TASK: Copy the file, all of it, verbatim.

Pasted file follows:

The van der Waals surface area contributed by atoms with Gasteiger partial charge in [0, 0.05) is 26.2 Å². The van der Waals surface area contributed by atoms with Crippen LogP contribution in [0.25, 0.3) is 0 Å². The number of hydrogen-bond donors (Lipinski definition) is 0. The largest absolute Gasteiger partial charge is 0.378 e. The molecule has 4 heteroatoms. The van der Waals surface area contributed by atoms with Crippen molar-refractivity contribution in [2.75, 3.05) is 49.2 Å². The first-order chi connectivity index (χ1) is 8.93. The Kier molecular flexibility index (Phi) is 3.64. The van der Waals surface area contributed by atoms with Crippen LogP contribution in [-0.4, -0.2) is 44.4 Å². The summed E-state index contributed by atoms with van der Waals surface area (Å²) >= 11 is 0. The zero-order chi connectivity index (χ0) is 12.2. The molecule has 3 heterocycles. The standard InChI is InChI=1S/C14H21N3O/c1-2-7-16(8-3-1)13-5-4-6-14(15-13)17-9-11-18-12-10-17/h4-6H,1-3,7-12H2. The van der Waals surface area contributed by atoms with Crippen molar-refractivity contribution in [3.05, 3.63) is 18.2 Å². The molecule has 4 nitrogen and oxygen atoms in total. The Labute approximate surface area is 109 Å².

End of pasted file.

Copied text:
The van der Waals surface area contributed by atoms with Gasteiger partial charge in [0, 0.05) is 26.2 Å². The van der Waals surface area contributed by atoms with Crippen LogP contribution in [0.25, 0.3) is 0 Å². The number of hydrogen-bond donors (Lipinski definition) is 0. The largest absolute Gasteiger partial charge is 0.378 e. The molecule has 4 heteroatoms. The van der Waals surface area contributed by atoms with Crippen molar-refractivity contribution in [2.75, 3.05) is 49.2 Å². The first-order chi connectivity index (χ1) is 8.93. The Kier molecular flexibility index (Phi) is 3.64. The van der Waals surface area contributed by atoms with Crippen LogP contribution in [-0.4, -0.2) is 44.4 Å². The summed E-state index contributed by atoms with van der Waals surface area (Å²) >= 11 is 0. The zero-order chi connectivity index (χ0) is 12.2. The molecule has 3 heterocycles. The standard InChI is InChI=1S/C14H21N3O/c1-2-7-16(8-3-1)13-5-4-6-14(15-13)17-9-11-18-12-10-17/h4-6H,1-3,7-12H2. The van der Waals surface area contributed by atoms with Crippen molar-refractivity contribution in [3.05, 3.63) is 18.2 Å². The molecule has 4 nitrogen and oxygen atoms in total. The Labute approximate surface area is 109 Å².